The influx of foreigners has stirred xenophobic sentiments in different quarters of our society. Workers from China and India for instance, are seen to be different from local Chinese and Indians. While this is understandable, and even a testament to a common Singaporean identity, there is the danger of race and class overlapping to segregate Singapore into different ethnic enclaves.

While we might not be able to instill multiculturalism overnight, we can take steps to ensure that racial and ethnic discrimination is never tolerated on any grounds.

We urge our government, in partnership with our citizens, to ratify the International Convention on the Elimination of All Forms of Racial Discrimination (CERD) — towards an inclusive and multi-ethnic Singapore.

#rights365 – Human Rights Day 2014

7 December 2014

maruah - rights365On 10 December every year, Human Rights Day commemorates the date on which the United Nations adopted the Universal Declaration of Human Rights.

This year’s slogan, Human Rights 365, encompasses the idea that every day is Human Rights Day. It celebrates the fundamental proposition in the Universal Declaration that each one of us, everywhere, at all times is entitled to the full range of human rights, that human rights belong equally to each of us and bind us together as a global community with the same ideals and values.

Make your voice heard now: explain on your social media of choice (Facebook, Twitter, Instagram, Vine, etc.), why Human Rights matter 365, e.g. how human rights issues affect our lives and people around us everyday, both positively and adversely.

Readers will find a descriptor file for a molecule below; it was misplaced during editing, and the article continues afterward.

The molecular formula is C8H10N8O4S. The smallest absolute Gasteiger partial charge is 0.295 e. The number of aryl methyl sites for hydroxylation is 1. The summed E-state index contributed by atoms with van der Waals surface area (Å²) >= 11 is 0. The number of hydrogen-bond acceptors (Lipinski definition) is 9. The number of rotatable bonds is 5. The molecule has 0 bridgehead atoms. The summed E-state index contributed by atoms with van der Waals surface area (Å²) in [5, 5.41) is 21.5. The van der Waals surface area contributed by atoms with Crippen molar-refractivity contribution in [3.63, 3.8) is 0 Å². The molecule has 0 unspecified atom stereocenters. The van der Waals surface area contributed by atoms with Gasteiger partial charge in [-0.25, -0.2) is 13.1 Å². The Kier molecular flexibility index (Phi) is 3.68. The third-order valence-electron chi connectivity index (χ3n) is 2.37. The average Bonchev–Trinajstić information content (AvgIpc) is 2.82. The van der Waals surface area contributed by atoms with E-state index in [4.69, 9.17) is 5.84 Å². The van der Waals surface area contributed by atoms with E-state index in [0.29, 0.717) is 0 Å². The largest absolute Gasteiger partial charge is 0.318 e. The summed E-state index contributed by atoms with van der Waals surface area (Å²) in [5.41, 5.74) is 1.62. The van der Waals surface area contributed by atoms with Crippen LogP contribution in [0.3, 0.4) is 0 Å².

Use the hashtags #rights365 and #maruahSG, so that your submissions can be easily identified

  • example 1: 8.30am – as you squeeze yourself into the MRT to rush to work, spare a thought for the FDW who wakes up at 6am and earns approximately S$500 a month; in her first few months in Singapore, her salary does not go to her, as she needs to repay a loan; she had to borrow money from the agency to travel to Singapore. She may or may not have a day off a week [UDHR Article 23, Article 24] #rights365 #maruahSG
  • example 2: 10.15am – while your teacher tries to get you to concentrate on today’s lesson, did you know that a quota was put on the number of women entering medical school, limiting it to a third or less of the total number accepted. It  was lifted in only in 2002 [UDHR Article 26] #rights365 #maruahSG
  • example 3: 6.30pm – as you check your Facebook feed on the way home, looking at the latest controversial comments brewing online, remember that exercising your right to express your opinion should also be balanced with recognition and respect for the rights of others [UDHR Article 19, Article 29] #rights365 #maruahSG

Do check the UDHR to see what are your fundamental human rights (and responsibilities).

This social media campaign will run from 8th-15th December 2014.

World Day Against Child Labour

12 June 2014